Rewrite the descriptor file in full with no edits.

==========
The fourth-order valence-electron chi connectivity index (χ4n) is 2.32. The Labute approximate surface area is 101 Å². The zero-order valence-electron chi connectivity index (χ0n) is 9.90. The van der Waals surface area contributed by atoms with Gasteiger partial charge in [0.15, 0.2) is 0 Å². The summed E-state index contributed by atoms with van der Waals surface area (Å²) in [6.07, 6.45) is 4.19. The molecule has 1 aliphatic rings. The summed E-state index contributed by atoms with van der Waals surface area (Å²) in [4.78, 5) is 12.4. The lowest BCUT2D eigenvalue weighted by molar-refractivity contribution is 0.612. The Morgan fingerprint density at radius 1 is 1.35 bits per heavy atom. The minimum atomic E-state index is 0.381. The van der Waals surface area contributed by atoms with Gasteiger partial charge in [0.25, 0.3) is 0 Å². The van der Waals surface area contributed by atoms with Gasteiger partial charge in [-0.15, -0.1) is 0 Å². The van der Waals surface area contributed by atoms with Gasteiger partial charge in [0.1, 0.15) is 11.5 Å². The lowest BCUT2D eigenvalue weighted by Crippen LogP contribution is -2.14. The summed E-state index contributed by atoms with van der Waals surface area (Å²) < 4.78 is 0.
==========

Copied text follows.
The fourth-order valence-electron chi connectivity index (χ4n) is 2.32. The Labute approximate surface area is 101 Å². The zero-order valence-electron chi connectivity index (χ0n) is 9.90. The van der Waals surface area contributed by atoms with Gasteiger partial charge in [0.15, 0.2) is 0 Å². The summed E-state index contributed by atoms with van der Waals surface area (Å²) in [6.07, 6.45) is 4.19. The molecule has 1 aliphatic rings. The summed E-state index contributed by atoms with van der Waals surface area (Å²) in [4.78, 5) is 12.4. The lowest BCUT2D eigenvalue weighted by molar-refractivity contribution is 0.612. The Morgan fingerprint density at radius 1 is 1.35 bits per heavy atom. The minimum atomic E-state index is 0.381. The van der Waals surface area contributed by atoms with Gasteiger partial charge in [0.25, 0.3) is 0 Å². The van der Waals surface area contributed by atoms with Gasteiger partial charge in [-0.15, -0.1) is 0 Å². The van der Waals surface area contributed by atoms with Gasteiger partial charge in [0.1, 0.15) is 11.5 Å². The lowest BCUT2D eigenvalue weighted by Crippen LogP contribution is -2.14. The summed E-state index contributed by atoms with van der Waals surface area (Å²) < 4.78 is 0.